Return to Akenfield
A review of the new book by Craig Taylor
The Independent, 30th March 2006
In 1969, Ronald Blythe published a work of non-fiction
which he thought would be received as an unassuming
social history; a snapshot of life in a small, unexceptional
Suffolk village. Much to his surprise, Akenfield became
a bestseller. Though he didn't know it at the time,
Blythe's account of this "not particularly striking"
village captured a key moment in English rural history,
when many of the old ways were about to be swept away
by industrial agriculture, global trade, car culture
and the seductions of modernity. He let the people of
the village speak for themselves: the book was presented
as a series of stories, told by villagers interviewed
by Blythe, whose words are transcribed as they are spoken.
The result was unique and powerful.
What became of Akenfield? The journalist Craig Taylor's
desire to find the answer led him, 35 years later, to
the Suffolk village to repeat the experiment in the
age of foot-and-mouth, second homes and teleworking.
Return to Akenfield is as fascinating, and relevant
to its time, as Blythe's original.
Like Blythe, Taylor spent several months talking to
a cross-section of the inhabitants of Akenfield (the
name is a fiction invented by Blythe, which allowed
him to amalgamate two neighbouring villages). For a
powerful snapshot of how village life has changed, look
at the contents page, which lists the people featured
and their professions. Akenfield is populated by farriers,
tower captains, horsemen, brigadiers, ploughmen, thatchers,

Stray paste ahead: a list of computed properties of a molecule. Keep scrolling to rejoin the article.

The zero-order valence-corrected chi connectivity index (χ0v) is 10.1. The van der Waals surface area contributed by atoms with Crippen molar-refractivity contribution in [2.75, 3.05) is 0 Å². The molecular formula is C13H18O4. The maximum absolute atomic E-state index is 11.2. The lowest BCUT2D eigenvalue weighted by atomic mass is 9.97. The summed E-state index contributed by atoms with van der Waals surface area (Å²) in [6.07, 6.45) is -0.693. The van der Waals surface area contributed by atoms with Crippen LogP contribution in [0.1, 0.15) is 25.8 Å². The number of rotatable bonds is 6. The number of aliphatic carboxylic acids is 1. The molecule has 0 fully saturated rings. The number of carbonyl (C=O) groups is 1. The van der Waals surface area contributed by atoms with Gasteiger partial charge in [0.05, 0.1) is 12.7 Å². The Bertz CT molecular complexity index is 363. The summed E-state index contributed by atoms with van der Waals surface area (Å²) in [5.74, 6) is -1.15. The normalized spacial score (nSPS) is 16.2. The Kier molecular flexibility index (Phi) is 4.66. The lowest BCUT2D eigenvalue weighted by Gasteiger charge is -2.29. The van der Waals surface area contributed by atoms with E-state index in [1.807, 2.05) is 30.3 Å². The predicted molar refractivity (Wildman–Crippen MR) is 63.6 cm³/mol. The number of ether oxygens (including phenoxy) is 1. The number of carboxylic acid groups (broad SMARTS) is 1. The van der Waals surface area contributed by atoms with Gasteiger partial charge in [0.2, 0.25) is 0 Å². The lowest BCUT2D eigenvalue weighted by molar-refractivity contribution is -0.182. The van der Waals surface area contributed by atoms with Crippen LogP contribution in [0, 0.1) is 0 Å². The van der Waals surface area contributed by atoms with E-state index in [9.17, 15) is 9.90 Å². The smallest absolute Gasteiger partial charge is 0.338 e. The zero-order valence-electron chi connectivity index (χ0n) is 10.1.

saddlers and blacksmiths. Return To Akenfield gives
us agricultural college lecturers, walkers, horticulture
students, entrepreneurs and retirees. By my calculation,
Akenfield featured at least 22 villagers working on
the land or in associated trades. Return to Akenfield
features 13, four of whom do not live or work in the
But this is not a Romantic lament for a dead past.
For every Akenfield-bred orchard worker like 74-year-old
Bernard Catchpole, full of memories of cobbled boots
and Suffolk Punch horses and overflowing with knowledge
about lost apple varieties, there is a Julie Taplin,
a 32-year "incomer", much of whose time is
spent with "dynamic" working mothers and who
seems puzzled that "the local characters are quite
reserved" when they meet her.
There is an internet entrepreneur determined to fit
into Akenfield life, full of ideas about using the web
to sell locally-sourced produce. There are managers
working to re-inject character into a pub which had
been turned into an "Ikea" by previous tenants,
Polish migrant workers whose stories have to be translated,
and a bricklayer from New Zealand who has transformed
himself into an itinerant sheep shearer. Akenfield is
not dead yet.
Nevertheless, if there is an overwhelming theme, it
is the tearing up of roots which previously kept places
like this, and the people in them, connected to the
land. Blythe himself, now 83, warns about romanticising
those roots. "People then were extremely poor,"
he explains. "Their houses were uncomfortable and
damp. Children left school very early ... it was very
hard to get away, to do anything or to be yourself,
and people worked and worked until they died."
But even the old writer can't help regretting some
of what has been lost. "When this last generation
is gone, there will be a break from people who have
had any experience of this life," he says. "Some
of it will be missed: the part that cannot be put into